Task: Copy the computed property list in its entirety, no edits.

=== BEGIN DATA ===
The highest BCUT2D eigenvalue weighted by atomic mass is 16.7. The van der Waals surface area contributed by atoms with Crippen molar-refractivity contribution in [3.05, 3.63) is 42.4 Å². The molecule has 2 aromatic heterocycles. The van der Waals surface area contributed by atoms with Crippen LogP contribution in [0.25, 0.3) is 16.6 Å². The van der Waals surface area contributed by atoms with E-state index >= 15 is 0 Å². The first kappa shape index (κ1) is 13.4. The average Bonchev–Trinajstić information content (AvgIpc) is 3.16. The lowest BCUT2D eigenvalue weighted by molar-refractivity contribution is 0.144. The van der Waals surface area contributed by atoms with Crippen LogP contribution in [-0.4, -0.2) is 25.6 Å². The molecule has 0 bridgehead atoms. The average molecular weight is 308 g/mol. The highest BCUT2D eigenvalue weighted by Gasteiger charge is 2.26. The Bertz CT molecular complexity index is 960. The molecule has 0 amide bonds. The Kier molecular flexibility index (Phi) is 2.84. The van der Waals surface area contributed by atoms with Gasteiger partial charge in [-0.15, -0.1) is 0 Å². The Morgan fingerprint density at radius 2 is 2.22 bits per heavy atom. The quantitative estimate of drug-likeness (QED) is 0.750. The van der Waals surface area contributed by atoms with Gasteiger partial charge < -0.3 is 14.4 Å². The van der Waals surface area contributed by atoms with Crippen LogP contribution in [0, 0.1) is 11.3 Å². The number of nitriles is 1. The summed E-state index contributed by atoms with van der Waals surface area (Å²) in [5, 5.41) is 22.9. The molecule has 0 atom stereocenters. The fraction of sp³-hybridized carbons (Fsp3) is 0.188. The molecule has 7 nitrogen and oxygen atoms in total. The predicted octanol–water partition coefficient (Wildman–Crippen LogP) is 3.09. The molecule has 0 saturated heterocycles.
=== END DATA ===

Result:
The highest BCUT2D eigenvalue weighted by atomic mass is 16.7. The van der Waals surface area contributed by atoms with Crippen molar-refractivity contribution in [3.05, 3.63) is 42.4 Å². The molecule has 2 aromatic heterocycles. The van der Waals surface area contributed by atoms with Crippen LogP contribution in [0.25, 0.3) is 16.6 Å². The van der Waals surface area contributed by atoms with E-state index >= 15 is 0 Å². The first kappa shape index (κ1) is 13.4. The average Bonchev–Trinajstić information content (AvgIpc) is 3.16. The lowest BCUT2D eigenvalue weighted by molar-refractivity contribution is 0.144. The van der Waals surface area contributed by atoms with Crippen LogP contribution in [-0.4, -0.2) is 25.6 Å². The molecule has 0 bridgehead atoms. The average molecular weight is 308 g/mol. The highest BCUT2D eigenvalue weighted by Gasteiger charge is 2.26. The Bertz CT molecular complexity index is 960. The molecule has 0 amide bonds. The Kier molecular flexibility index (Phi) is 2.84. The van der Waals surface area contributed by atoms with Gasteiger partial charge in [-0.15, -0.1) is 0 Å². The Morgan fingerprint density at radius 2 is 2.22 bits per heavy atom. The quantitative estimate of drug-likeness (QED) is 0.750. The van der Waals surface area contributed by atoms with Gasteiger partial charge < -0.3 is 14.4 Å². The van der Waals surface area contributed by atoms with Crippen LogP contribution in [0, 0.1) is 11.3 Å². The number of nitriles is 1. The summed E-state index contributed by atoms with van der Waals surface area (Å²) in [5, 5.41) is 22.9. The molecule has 0 atom stereocenters. The fraction of sp³-hybridized carbons (Fsp3) is 0.188. The molecule has 7 nitrogen and oxygen atoms in total. The predicted octanol–water partition coefficient (Wildman–Crippen LogP) is 3.09. The molecule has 0 saturated heterocycles.